Kaepernick controversy with Nike ignites debate

Nike’s Kaepernick advertisement (Photo courtesy of youtube.com)

Nike’s Kaepernick advertisement (Photo courtesy of youtube.com)

Jake Miller, Staff Writer

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During Labor day weekend Nike announced its 30th Anniversary Just Do It campaign featuring former NFL quarterback Colin Kaepernick with the quote, “Believe in something, even if it means sacrificing everything.”

At the initial release, the ad became subject to an extreme amount of backlash and criticism from conservative leaning individuals and media outlets. Kaepernick became famous playing quarterback for the San Francisco 49ers, but in recent years has gained even more attention from his demonstrations during the national anthem before each game. Kaepernick said that was kneeling to protest police brutality, which  sparked dozens of other players to do the same. Many fans and celebrities support Kaepernick in his stance and have expressed their views on social media, but those who don’t support him view it as a disgrace to our nation and those who died to defend it. Ever since 2016 when the protests began, Kaepernick has been the face of this new movement and has been both praised and hated ever since. Now in the wake of this ad both sides of this argument have resurfaced to fight it out once again.

“I do not support him kneeling during the National Anthem but I can respect that he has a cause he’s willing to fight for,” said Connor Meadows, a Milford Senior.

At the initial release of the ad, Nike stocks fell about 4 percent but in the week that followed not only did stocks rise, Nike reached an all-time high with an increase of 34 percent. Even though the company has been seeing exponential growth in sales, they are also seeing backlash on a nationwide scale from the burning of their products to even President Trump saying, “”Just like the NFL, whose ratings have done WAY DOWN, Nike is getting absolutely killed with anger and boycotts. I wonder if they had any idea that it would be this way?”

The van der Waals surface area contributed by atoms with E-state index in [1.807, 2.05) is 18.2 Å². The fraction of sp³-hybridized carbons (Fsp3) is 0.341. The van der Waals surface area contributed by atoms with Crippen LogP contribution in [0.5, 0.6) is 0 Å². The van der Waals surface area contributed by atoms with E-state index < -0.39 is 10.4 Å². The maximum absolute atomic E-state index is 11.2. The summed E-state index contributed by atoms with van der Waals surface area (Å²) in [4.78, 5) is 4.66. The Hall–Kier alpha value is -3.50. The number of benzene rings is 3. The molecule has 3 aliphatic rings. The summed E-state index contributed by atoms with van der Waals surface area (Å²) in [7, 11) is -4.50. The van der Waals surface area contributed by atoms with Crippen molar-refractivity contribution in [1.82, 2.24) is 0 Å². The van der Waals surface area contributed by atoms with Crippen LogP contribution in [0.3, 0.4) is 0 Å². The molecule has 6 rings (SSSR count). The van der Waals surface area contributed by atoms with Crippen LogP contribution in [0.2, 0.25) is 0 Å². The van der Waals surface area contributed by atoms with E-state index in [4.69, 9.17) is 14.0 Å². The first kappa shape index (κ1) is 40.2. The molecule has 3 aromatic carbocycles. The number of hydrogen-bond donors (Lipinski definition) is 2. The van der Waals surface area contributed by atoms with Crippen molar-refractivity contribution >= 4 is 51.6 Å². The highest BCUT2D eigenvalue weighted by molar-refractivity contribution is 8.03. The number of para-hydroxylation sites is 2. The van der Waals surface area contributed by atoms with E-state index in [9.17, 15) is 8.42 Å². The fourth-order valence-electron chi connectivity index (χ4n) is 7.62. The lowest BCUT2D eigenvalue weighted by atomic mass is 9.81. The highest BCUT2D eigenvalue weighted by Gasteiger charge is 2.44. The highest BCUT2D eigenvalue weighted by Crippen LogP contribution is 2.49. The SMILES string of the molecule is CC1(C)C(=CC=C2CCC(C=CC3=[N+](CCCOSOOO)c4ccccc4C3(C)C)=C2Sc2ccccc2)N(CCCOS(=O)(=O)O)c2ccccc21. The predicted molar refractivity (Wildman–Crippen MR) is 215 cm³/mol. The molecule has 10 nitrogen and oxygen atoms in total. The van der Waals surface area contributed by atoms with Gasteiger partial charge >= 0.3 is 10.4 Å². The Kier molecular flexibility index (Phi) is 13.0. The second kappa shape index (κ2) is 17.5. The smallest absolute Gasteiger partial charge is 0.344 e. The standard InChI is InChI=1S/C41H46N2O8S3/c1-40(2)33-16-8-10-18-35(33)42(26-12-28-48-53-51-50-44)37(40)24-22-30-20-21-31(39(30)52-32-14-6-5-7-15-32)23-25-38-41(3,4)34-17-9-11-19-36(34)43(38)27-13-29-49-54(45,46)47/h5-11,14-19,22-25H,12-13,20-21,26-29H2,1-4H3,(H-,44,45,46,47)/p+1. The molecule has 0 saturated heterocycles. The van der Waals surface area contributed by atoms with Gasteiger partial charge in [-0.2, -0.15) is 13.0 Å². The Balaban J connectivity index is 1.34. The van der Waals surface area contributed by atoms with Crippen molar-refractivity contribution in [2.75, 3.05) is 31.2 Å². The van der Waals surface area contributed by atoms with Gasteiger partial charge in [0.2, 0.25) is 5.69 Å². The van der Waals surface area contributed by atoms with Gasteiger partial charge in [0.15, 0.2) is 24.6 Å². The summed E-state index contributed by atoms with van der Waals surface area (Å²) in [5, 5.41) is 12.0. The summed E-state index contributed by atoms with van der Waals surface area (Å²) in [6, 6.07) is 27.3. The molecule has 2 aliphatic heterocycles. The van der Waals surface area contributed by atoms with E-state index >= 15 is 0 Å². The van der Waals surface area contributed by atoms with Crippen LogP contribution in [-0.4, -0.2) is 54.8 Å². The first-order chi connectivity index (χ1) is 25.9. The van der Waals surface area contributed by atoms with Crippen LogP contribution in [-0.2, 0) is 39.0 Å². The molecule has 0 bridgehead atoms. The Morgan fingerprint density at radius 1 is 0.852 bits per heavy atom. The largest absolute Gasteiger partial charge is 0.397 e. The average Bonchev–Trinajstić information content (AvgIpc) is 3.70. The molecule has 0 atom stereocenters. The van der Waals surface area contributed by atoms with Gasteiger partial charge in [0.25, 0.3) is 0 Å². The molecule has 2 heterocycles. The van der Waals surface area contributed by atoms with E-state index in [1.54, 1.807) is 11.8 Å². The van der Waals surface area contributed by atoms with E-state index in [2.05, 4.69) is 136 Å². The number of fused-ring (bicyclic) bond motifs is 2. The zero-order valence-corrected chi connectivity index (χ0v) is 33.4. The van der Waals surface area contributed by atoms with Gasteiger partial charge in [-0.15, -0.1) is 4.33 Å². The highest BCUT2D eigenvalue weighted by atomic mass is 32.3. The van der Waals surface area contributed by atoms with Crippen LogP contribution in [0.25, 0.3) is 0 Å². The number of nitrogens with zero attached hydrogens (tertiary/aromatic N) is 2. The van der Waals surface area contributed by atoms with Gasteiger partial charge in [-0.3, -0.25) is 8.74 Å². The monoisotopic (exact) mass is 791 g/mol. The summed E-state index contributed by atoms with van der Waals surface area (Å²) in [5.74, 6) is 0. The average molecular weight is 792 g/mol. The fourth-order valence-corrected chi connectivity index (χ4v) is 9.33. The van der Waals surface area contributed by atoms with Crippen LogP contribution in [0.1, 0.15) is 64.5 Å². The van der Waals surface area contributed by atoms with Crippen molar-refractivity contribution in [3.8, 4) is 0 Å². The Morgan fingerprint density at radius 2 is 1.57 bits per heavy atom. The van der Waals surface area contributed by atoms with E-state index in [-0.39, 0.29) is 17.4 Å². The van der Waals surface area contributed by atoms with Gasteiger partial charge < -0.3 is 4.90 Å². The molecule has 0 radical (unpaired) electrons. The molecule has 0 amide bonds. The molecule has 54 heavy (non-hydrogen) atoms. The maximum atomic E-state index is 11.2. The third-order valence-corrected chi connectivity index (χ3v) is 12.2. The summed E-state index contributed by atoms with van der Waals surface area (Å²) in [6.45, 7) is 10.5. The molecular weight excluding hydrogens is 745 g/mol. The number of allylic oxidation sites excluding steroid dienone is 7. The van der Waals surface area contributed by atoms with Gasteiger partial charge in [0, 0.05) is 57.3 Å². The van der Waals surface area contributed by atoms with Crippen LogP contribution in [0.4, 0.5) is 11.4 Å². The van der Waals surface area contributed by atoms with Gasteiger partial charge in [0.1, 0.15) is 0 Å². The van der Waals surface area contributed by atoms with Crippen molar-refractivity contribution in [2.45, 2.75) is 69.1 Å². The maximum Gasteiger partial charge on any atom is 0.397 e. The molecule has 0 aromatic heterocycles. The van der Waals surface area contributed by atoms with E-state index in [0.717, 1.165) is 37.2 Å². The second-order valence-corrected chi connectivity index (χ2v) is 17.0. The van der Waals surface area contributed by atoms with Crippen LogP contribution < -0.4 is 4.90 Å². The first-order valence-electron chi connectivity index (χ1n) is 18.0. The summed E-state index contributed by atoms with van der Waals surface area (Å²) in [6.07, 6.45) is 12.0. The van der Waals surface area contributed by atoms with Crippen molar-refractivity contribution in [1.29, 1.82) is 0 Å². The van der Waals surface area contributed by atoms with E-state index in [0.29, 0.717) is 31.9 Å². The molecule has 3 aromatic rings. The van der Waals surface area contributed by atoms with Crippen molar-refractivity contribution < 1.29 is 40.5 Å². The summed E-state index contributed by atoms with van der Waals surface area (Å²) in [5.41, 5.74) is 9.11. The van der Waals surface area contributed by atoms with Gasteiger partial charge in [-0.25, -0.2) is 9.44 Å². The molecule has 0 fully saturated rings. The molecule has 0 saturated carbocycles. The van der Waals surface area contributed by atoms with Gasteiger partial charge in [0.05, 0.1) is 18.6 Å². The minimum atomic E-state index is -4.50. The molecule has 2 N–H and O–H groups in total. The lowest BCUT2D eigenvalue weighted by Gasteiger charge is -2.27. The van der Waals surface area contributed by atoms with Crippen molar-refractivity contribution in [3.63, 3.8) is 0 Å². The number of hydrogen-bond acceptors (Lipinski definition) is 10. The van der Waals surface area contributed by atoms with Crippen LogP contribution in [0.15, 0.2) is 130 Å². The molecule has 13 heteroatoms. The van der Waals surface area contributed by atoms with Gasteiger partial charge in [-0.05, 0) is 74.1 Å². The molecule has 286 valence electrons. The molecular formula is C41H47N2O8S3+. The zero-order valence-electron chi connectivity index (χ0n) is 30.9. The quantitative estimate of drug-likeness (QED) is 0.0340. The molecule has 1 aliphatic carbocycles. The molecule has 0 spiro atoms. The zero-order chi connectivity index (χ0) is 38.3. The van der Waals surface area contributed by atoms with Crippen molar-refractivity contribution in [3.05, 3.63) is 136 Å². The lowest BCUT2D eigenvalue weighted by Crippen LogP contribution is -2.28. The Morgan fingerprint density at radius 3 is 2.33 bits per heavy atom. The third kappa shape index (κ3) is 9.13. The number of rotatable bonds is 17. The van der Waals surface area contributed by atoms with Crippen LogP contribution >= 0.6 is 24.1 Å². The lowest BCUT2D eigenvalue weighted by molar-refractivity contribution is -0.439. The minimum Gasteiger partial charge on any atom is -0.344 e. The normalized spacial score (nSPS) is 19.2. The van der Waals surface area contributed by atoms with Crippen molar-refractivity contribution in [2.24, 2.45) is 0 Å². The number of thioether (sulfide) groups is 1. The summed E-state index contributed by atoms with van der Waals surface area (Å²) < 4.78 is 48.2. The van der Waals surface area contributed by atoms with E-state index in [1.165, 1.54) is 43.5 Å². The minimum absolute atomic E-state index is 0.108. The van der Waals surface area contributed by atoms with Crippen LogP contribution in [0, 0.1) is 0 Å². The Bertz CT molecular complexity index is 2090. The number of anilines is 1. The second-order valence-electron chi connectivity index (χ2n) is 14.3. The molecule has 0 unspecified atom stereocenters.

Nike’s main demographic is primarily between the ages of 18-40, according to Brandon Gaille Marketing advice; polling shows that this age group tends to agree more with Kaepernick and his ideals. According to a poll by SSRS, of people ages 18 to 34, 44 percent  agreed with Nike’s ad and 32 percent did not.

This suggests Nike’s ad was primarily aimed towards younger individuals and is maybe a prediction that Nike will start to focus efforts on the younger generations and less towards the older customers, who primarily have differing opinions.

“At first I was against him kneeling but now I understand him and support his cause” said Max Poser, a Milford junior

At this point with all of the hysteria between both sides of the argument wearing Nike apparel has almost become a political statement.

What was once a casual shirt or a pair of sneakers is now an expression of your political beliefs. Most people like to know the stance of the company they buy from, but at some point does it all become too much? Does everything have to become political or should some things be left as simply as a customer buying a product?

Either way, the success that Nike’s ad is rare to say the least. The cooler company Yeti came out last year severing ties with the NRA (National Rifle association) and instead of seeing growth like Nike, all they saw was boycott on a national level. Whether or not making a company’s political beliefs a part of their sales campaign is a good idea is up to huge amounts of debate, but this time it seemed to work in Nike’s favor.

Kaepernick is pictured here in 2012 when he was a starter for the San Francisco 49ers, before he started kneeling during the national anthem

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